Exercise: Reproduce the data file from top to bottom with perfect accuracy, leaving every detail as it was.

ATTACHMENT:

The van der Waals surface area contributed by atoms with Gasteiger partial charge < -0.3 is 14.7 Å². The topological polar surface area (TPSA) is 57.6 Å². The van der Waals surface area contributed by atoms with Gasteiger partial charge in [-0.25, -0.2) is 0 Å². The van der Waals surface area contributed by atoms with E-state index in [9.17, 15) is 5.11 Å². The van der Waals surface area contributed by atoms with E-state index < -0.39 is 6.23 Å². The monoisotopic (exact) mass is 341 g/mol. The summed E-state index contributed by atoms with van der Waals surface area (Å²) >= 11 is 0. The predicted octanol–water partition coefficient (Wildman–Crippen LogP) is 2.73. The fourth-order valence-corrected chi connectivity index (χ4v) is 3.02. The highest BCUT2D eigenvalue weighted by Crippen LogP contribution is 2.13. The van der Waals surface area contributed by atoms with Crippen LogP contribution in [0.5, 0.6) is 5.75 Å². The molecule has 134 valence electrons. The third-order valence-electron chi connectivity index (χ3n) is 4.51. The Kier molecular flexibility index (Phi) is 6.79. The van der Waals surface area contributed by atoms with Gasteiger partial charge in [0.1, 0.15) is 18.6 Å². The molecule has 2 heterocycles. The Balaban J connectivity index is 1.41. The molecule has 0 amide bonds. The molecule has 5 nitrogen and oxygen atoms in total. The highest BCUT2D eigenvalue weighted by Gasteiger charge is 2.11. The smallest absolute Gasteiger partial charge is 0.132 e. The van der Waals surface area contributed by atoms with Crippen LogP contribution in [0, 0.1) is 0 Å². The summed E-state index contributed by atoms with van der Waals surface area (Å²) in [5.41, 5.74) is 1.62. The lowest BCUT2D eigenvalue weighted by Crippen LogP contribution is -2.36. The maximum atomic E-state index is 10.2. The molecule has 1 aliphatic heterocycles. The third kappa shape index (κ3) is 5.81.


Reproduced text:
The van der Waals surface area contributed by atoms with Gasteiger partial charge < -0.3 is 14.7 Å². The topological polar surface area (TPSA) is 57.6 Å². The van der Waals surface area contributed by atoms with Gasteiger partial charge in [-0.25, -0.2) is 0 Å². The van der Waals surface area contributed by atoms with E-state index in [9.17, 15) is 5.11 Å². The van der Waals surface area contributed by atoms with E-state index < -0.39 is 6.23 Å². The monoisotopic (exact) mass is 341 g/mol. The summed E-state index contributed by atoms with van der Waals surface area (Å²) >= 11 is 0. The predicted octanol–water partition coefficient (Wildman–Crippen LogP) is 2.73. The fourth-order valence-corrected chi connectivity index (χ4v) is 3.02. The highest BCUT2D eigenvalue weighted by Crippen LogP contribution is 2.13. The van der Waals surface area contributed by atoms with Crippen LogP contribution in [0.5, 0.6) is 5.75 Å². The molecule has 134 valence electrons. The third-order valence-electron chi connectivity index (χ3n) is 4.51. The Kier molecular flexibility index (Phi) is 6.79. The van der Waals surface area contributed by atoms with Gasteiger partial charge in [0.1, 0.15) is 18.6 Å². The molecule has 2 heterocycles. The Balaban J connectivity index is 1.41. The molecule has 0 amide bonds. The molecule has 5 nitrogen and oxygen atoms in total. The highest BCUT2D eigenvalue weighted by Gasteiger charge is 2.11. The smallest absolute Gasteiger partial charge is 0.132 e. The van der Waals surface area contributed by atoms with Crippen LogP contribution in [0, 0.1) is 0 Å². The summed E-state index contributed by atoms with van der Waals surface area (Å²) in [5.41, 5.74) is 1.62. The lowest BCUT2D eigenvalue weighted by Crippen LogP contribution is -2.36. The maximum atomic E-state index is 10.2. The molecule has 1 aliphatic heterocycles. The third kappa shape index (κ3) is 5.81.